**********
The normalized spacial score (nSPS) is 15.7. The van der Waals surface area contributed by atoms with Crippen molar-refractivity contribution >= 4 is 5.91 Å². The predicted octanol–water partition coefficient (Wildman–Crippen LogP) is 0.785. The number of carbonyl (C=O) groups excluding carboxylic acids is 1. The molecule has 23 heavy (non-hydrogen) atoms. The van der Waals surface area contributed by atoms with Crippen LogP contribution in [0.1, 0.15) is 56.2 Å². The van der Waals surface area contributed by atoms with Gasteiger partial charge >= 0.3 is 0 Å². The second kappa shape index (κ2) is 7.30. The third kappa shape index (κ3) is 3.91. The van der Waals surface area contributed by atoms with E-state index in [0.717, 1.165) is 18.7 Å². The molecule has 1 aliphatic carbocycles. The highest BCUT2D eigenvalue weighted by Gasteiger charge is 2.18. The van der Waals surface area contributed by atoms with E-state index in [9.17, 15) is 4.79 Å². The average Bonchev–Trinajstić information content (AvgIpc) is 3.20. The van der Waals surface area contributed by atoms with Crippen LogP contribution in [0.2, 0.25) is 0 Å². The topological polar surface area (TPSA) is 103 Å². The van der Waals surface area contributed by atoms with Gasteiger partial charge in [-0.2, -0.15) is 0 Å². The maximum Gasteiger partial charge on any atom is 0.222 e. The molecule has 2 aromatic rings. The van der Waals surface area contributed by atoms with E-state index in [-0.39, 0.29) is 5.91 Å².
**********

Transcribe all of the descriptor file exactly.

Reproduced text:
The normalized spacial score (nSPS) is 15.7. The van der Waals surface area contributed by atoms with Crippen molar-refractivity contribution >= 4 is 5.91 Å². The predicted octanol–water partition coefficient (Wildman–Crippen LogP) is 0.785. The number of carbonyl (C=O) groups excluding carboxylic acids is 1. The molecule has 23 heavy (non-hydrogen) atoms. The van der Waals surface area contributed by atoms with Crippen LogP contribution in [0.1, 0.15) is 56.2 Å². The van der Waals surface area contributed by atoms with Gasteiger partial charge >= 0.3 is 0 Å². The second kappa shape index (κ2) is 7.30. The third kappa shape index (κ3) is 3.91. The van der Waals surface area contributed by atoms with E-state index in [0.717, 1.165) is 18.7 Å². The molecule has 1 aliphatic carbocycles. The highest BCUT2D eigenvalue weighted by Gasteiger charge is 2.18. The van der Waals surface area contributed by atoms with E-state index in [9.17, 15) is 4.79 Å². The average Bonchev–Trinajstić information content (AvgIpc) is 3.20. The van der Waals surface area contributed by atoms with Crippen LogP contribution in [0.2, 0.25) is 0 Å². The topological polar surface area (TPSA) is 103 Å². The van der Waals surface area contributed by atoms with Gasteiger partial charge in [-0.2, -0.15) is 0 Å². The maximum Gasteiger partial charge on any atom is 0.222 e. The molecule has 2 aromatic rings. The van der Waals surface area contributed by atoms with E-state index in [-0.39, 0.29) is 5.91 Å².